25 November 2005 - A government report into Finland's future energy and climate policy is being submitted to its parliament and will recommend greater investment in energy efficiency and renewables in order for Finland to meet its Kyoto commitments in the period 2008-2012.
The report describes how the Government intends to meet international requirements for restricting greenhouse gas emissions in Finland and what longer-term goals the Government has for the future trend of greenhouse gas emissions.
In this strategy the Government promises to invest in the adoption of renewable energy sources, in energy conservation and in the reduction of greenhouse gas emissions. In addition, by utilizing the Kyoto mechanisms, the State of Finland will acquire emission units allowed by the Kyoto Protocol. Through the actions outlined in the strategy and through flexible mechanisms, such as emissions trading within the EU, Finland will meet the obligations set and approved for it. Without these measures, the report says that Finland's greenhouse gas emissions would exceed the target set by the Kyoto Protocol by about 15 per cent.
After the preliminary debate to be held in Parliament next Wednesday, the report will be subject to thorough political debate in Parliament and in its committees during the coming months.
As background information for the outlines and stands taken in the report, the trends of Finnish society and its energy consumption and generation, and the resulting emissions and other greenhouse gas emissions, have been projected up to the year 2025. However, concrete actions focus on measures that will be taken to meet the goals set for the Kyoto commitment period 2008-2012, as well as on the input required for this purpose.
The strategy points out that the environment where energy and climate policy measures are carried out has undergone major changes in recent years; for instance, the world market prices of fuels have risen, and the emissions trading introduced by the EU has meant higher electricity prices. Moreover, the goals adopted in the EU help promote energy efficiency and the increased utilization of renewable energy sources. However, the impetus given by these external factors needs to be supplemented with national measures.
Important results have already been achieved in increasing the efficiency of energy use. The Government will intensify these efforts by introducing new energy conservation measures. The goal is to reach an additional reduction of 5 per cent in energy consumption by the year 2015 when compared against the situation where no new measures are taken. The long-term goal in energy conservation is to halt the growth of total primary energy consumption and to bring about a falling trend.
The target set in the strategy is that the total consumption of renewable energy would increase by at least one quarter by 2015, and by at least 40 per cent by the year 2025. Renewable energy could then account for nearly one third of primary energy consumption, as against 23 per cent in 2003. In particular, the strategy emphasizes the increased utilization of wood chips made from logging waste, as well as field biomass, recycled fuels and biogas. The target is at least to triple their share of primary energy, from about 2 per cent in 2004 to over 6 per cent within the next 15-20 years.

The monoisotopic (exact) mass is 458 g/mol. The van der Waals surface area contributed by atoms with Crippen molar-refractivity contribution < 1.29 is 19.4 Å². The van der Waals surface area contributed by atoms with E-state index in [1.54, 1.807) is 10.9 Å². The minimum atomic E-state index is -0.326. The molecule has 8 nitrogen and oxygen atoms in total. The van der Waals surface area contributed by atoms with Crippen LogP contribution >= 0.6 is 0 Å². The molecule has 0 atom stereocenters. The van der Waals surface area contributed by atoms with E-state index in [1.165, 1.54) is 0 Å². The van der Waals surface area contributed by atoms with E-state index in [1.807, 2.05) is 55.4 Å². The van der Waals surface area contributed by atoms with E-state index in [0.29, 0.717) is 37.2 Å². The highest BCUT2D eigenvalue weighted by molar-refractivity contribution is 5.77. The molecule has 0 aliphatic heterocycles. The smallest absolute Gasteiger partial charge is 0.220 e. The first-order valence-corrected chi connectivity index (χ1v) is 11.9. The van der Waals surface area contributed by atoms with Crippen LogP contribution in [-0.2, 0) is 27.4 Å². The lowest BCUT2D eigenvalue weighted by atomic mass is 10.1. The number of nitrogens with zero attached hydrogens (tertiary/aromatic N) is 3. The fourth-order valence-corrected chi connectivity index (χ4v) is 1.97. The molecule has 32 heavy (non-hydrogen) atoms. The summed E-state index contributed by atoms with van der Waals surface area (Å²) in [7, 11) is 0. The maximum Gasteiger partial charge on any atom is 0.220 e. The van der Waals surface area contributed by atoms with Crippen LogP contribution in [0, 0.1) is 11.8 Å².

During a year with average rainfall, the share of electricity produced using renewable energy has been about 27 per cent of the total consumption of electricity. Finland is committed to the recommended target that was set in conjunction with the EU Directive on the promotion of electricity produced from renewable energy sources. According to this target, electricity produced from renewable energy sources in Finland should account for 31.5 per cent of the total consumption of electricity in 2010.
Indigenous energy sources play an important role in the security of energy supply. Renewable energy sources and biofuels accounted for about 30 per cent of the total consumption of primary energy in 2003. The aim is to bring about a marked increase to this percentage during the next 10-15 years. The goal is that the total consumption of indigenous energy sources will rise by at least one quarter during the same period of time. The Ministry of Trade and Industry has launched an investigation on how the role of peat could be secured against imported fuels in the generation of electricity in condensing power plants.
The greenhouse gas emission target specified for Finland according to the Kyoto Protocol and the EU burden-sharing agreement is 70.5 million tonnes of CO2 equivalent per year for the period 2008-2012. This means that emissions need to be reduced on average by about 11 million tonnes per year. The State of Finland will contribute to this goal by acquiring on average two million tonnes of emission reductions per year with the help of the Kyoto flexible mechanisms. Responsibility for reaching the rest of the emission reduction target rests with the emissions trading sector and other external sectors. The Government estimates that the emission reduction achieved outside the emissions trading sector will be about one million tonne per year.
The trading of carbon dioxide emissions that started within the EU at the beginning of the year will considerably improve the competitiveness of renewable energy sources. On the other hand, the trading has brought about a major new cost item for Finnish industry. The Government improves the competitiveness of energy-intensive industry by lowering the electricity tax paid by industry. The purpose is to help ensure that jobs stay in Finland.